We recently caught up with Dr Imogen Wegman, course convenor for the University of Tasmania/ALIA course Family History for Library and Information Professionals. Dr. Wegman discusses her background, what people can expect to gain from the course, and the important role that libraries play in helping people start and develop their own family history projects.
Dr Imogen Wegman
Firstly, we’d love to learn a little bit about you: what you do, where you work, your areas of interest and expertise and anything else you’d like to share.
I’m a historian at the University of Tasmania, where I teach in the Family History program. I’ve been involved in the program since almost its beginning, first as a tutor while I finished my PhD, and now as a Lecturer in Humanities. I research the relationship between people and the land in the early colonies, and am interested in how Europeans shaped the lands they arrived to, but also how they were shaped by the land they found and influenced by pre-existing First Nations land use. Most of my research has focused on Van Diemen’s Land so far, but my next project will start to compare VDL with colonies in North America. My research uses a lot of visual sources, and I am a complete map nerd who loves nothing more than fossicking in the abundance of digitised map collections now available online, or peering over huge maps at the archives.
Can you give us a brief overview of the course, what it offers, and what participants can expect to come away with?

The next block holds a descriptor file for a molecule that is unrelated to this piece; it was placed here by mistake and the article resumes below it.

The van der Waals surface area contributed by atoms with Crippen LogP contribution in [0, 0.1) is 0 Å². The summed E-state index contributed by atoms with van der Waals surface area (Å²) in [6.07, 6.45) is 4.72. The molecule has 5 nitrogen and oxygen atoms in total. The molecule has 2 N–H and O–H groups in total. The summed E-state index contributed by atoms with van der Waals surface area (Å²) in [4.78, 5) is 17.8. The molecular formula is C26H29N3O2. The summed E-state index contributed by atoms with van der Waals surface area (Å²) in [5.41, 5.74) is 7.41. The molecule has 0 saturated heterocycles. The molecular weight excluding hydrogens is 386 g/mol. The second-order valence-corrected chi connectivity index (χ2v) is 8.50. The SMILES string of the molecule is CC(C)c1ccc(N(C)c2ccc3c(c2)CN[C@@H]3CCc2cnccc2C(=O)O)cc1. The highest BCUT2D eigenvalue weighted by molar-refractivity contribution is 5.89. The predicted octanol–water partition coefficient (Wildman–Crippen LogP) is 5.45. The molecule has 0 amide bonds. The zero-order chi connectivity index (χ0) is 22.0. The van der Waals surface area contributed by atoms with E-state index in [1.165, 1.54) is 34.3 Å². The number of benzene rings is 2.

This course is designed for librarians, archivists and other information professionals whose jobs involve helping family historians with their research. The course doesn’t assume that all participants have any background in family history, and will give an overview of Family History fundamentals, such as terminology and basic principles. We will discuss different types of information used by family historians, along with some of the problems that the participants should watch out for when assisting clients in research. Finally, this course will consider the ethics and challenges that every fami ly historian should be aware of. This course is structured to teach the teachers: to equip frontline library and information professionals with information and tools that will assist in interactions with clients. We encourage a collaborative learning environment through hypothetical scenarios and discussion boards where participants with family history research experience can share their thoughts to benefit others.
Why did you decide to run the course - is it a response to increasing numbers of people becoming interested in researching their family’s history using library resources? Or other factors?
The Family History (FH) program has been running for more than six years now, and we know most of our students use archives and libraries extensively in their research. We know, for example, the Tasmanian Archives sometimes see a spike in requests for assistance when assignments are nearly due with us. I spent eighteen months working as a casual on the Hobart reference desk of Libraries Tasmania and occasionally met my own students as they wrote an assignment to send to me in my other job! More generally, family history is always a popular pastime, but one that requires specific expertise, especially for those who want to learn more than the basic names and dates. In conversations with members of teams from different libraries and archives around Australia, it became clear to us that staff wanted to help family history researchers more but didn’t know where to start. This course is a collaboration between UTAS and ALIA to equip staff so they can give the best help to clients without becoming intimidated by the size of the task!